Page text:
Her out-of-body experience allows her to see everything that’s going on, including herself on the operating table, but she can’t feel her hand being held by her boyfriend, Adam.

If I Stay is a moving story about young love, family and death, told through a series of flashbacks where Mia takes an objective look at her life. She has to face up to what happened before the crash and how she will get through – if she decides to go back.

If you like to live in the in between switching from smiling to sobbing, then this novel like Everything, Everything should be on your bookshelf or in your e-reader.

Every Day, by David Levithan

Winner of the UKLA award for YA fiction, this book similar to Everything, Everything is about first love but our main character ‘A’ has an unusual disability: he’s not male or female he’s more of an entity, and every day he wakes up in a different body.

He follows the rules of not interfering or getting too attached to people in his ‘hosts’ lives, but when he becomes Justin and meets Justin’s girlfriend, Rhiannon, all rules go out the window.  A wants to be with Rhiannon but realising he has no real identity of his own, he begins to seek ways of being with her even though this affects the subsequent bodies he inhabits.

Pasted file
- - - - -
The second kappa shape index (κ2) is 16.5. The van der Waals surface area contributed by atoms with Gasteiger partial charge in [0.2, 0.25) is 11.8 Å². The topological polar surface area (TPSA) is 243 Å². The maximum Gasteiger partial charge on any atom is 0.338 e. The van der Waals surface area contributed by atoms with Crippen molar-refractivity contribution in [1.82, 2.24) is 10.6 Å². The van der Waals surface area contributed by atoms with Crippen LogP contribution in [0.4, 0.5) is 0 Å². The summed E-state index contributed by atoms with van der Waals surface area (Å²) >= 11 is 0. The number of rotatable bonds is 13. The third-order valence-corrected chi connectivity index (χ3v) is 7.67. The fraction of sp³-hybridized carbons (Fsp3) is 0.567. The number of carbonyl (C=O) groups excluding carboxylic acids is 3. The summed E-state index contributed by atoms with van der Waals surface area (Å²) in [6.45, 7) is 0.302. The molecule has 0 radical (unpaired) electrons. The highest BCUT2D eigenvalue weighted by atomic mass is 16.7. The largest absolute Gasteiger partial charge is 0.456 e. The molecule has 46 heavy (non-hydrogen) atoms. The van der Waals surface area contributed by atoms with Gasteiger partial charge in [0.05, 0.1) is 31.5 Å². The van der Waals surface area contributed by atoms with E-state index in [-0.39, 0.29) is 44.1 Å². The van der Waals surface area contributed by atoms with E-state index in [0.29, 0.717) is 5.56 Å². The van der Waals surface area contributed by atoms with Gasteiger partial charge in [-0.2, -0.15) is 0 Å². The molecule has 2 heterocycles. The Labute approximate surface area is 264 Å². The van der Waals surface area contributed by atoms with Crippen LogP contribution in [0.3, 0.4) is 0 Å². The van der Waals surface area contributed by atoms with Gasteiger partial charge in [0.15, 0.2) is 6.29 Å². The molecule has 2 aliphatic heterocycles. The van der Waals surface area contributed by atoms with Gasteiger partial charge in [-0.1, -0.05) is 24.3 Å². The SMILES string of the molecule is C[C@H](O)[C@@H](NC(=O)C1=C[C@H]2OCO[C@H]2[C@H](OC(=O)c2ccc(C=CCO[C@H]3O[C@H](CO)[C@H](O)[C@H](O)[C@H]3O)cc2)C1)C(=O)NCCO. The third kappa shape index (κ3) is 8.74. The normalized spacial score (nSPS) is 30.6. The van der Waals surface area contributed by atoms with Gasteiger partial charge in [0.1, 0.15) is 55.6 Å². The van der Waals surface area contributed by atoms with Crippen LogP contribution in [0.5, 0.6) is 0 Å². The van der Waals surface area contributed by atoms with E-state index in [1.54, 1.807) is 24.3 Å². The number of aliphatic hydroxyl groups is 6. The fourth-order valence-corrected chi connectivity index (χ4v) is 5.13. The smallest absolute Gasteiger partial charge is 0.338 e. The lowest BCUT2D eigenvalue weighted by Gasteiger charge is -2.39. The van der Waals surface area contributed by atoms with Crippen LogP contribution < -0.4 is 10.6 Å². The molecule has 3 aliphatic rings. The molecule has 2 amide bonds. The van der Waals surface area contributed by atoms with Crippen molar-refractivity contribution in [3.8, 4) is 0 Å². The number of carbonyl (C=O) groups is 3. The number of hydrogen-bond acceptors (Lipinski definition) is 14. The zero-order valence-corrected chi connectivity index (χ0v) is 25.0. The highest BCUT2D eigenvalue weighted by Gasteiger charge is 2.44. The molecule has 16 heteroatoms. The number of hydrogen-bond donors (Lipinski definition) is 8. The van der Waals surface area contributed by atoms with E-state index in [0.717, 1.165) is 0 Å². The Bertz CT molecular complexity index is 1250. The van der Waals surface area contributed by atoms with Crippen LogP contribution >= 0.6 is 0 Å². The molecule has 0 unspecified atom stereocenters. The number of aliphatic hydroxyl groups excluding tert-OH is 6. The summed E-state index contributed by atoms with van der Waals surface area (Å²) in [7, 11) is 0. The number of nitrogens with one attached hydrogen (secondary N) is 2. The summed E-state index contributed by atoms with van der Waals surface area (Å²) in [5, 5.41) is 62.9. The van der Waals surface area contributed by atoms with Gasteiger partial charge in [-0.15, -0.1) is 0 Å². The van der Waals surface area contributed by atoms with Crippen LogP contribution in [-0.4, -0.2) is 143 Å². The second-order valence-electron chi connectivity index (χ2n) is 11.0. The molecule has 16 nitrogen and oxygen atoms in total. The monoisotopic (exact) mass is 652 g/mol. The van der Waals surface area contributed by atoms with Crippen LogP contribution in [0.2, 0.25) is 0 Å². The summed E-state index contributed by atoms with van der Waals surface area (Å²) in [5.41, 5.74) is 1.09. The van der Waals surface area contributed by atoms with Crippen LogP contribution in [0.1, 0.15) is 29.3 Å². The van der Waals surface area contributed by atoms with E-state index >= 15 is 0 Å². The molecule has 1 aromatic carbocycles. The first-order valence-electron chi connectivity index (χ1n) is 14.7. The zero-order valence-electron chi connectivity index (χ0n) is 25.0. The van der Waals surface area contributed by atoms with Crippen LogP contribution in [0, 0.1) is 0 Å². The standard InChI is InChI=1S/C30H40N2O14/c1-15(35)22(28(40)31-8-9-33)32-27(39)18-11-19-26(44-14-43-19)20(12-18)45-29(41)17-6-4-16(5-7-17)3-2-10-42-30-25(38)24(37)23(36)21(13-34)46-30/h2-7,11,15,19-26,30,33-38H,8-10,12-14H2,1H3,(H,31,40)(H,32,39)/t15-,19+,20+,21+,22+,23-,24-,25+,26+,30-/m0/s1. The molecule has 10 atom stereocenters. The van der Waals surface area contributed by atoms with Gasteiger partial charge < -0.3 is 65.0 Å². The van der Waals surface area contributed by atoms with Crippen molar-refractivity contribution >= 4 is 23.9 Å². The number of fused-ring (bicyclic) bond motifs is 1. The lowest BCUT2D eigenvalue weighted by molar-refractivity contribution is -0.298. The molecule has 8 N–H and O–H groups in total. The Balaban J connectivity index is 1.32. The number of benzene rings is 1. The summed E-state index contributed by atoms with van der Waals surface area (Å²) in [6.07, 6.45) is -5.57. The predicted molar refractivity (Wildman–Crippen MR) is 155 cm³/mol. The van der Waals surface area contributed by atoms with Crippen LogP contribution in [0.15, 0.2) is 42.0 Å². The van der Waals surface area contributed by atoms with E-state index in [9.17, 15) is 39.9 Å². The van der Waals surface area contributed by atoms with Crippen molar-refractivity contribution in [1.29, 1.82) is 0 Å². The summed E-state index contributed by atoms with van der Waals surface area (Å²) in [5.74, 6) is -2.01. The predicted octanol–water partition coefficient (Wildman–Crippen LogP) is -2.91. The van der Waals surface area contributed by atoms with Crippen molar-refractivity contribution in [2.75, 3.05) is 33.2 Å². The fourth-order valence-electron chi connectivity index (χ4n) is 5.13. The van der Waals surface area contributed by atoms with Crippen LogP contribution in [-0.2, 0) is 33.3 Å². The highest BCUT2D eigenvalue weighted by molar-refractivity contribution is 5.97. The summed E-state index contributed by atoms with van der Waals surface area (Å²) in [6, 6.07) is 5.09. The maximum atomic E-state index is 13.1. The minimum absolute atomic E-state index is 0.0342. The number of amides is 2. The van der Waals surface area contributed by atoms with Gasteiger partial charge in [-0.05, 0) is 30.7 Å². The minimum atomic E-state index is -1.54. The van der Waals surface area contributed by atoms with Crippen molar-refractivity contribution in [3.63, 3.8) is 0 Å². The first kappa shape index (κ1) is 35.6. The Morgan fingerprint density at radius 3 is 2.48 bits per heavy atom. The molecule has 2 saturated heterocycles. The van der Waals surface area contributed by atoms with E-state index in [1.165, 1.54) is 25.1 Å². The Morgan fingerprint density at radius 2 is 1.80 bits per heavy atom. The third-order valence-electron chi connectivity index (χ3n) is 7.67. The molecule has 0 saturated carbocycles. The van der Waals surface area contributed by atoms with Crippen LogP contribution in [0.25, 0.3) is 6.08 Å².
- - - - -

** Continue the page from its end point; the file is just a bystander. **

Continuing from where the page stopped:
If you read Every Day and want to know how it felt for Rhiannon, then you could follow this with the second in the Every Day series: Another Day.  There is also a third book called Someday which explores the question of what makes us human?

It’s important when writing about any kind of disability, physical or otherwise, to not focus the narrative on the issues but let the story emerge from the adversity. In these books like Everything, Everything the characters may be struggling to overcome difficulties but the stories here are poignant, humorous and skilfully told. And as we all know –Love conquers all!

Are you looking for more books like Everything, Everything? Do you have any recommendations that didn’t make the list? Let us know in the comments!

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Wendy is a writer for Books Like This One, a website helping you find more books to read! She loves reading mystery, crime and women's fiction.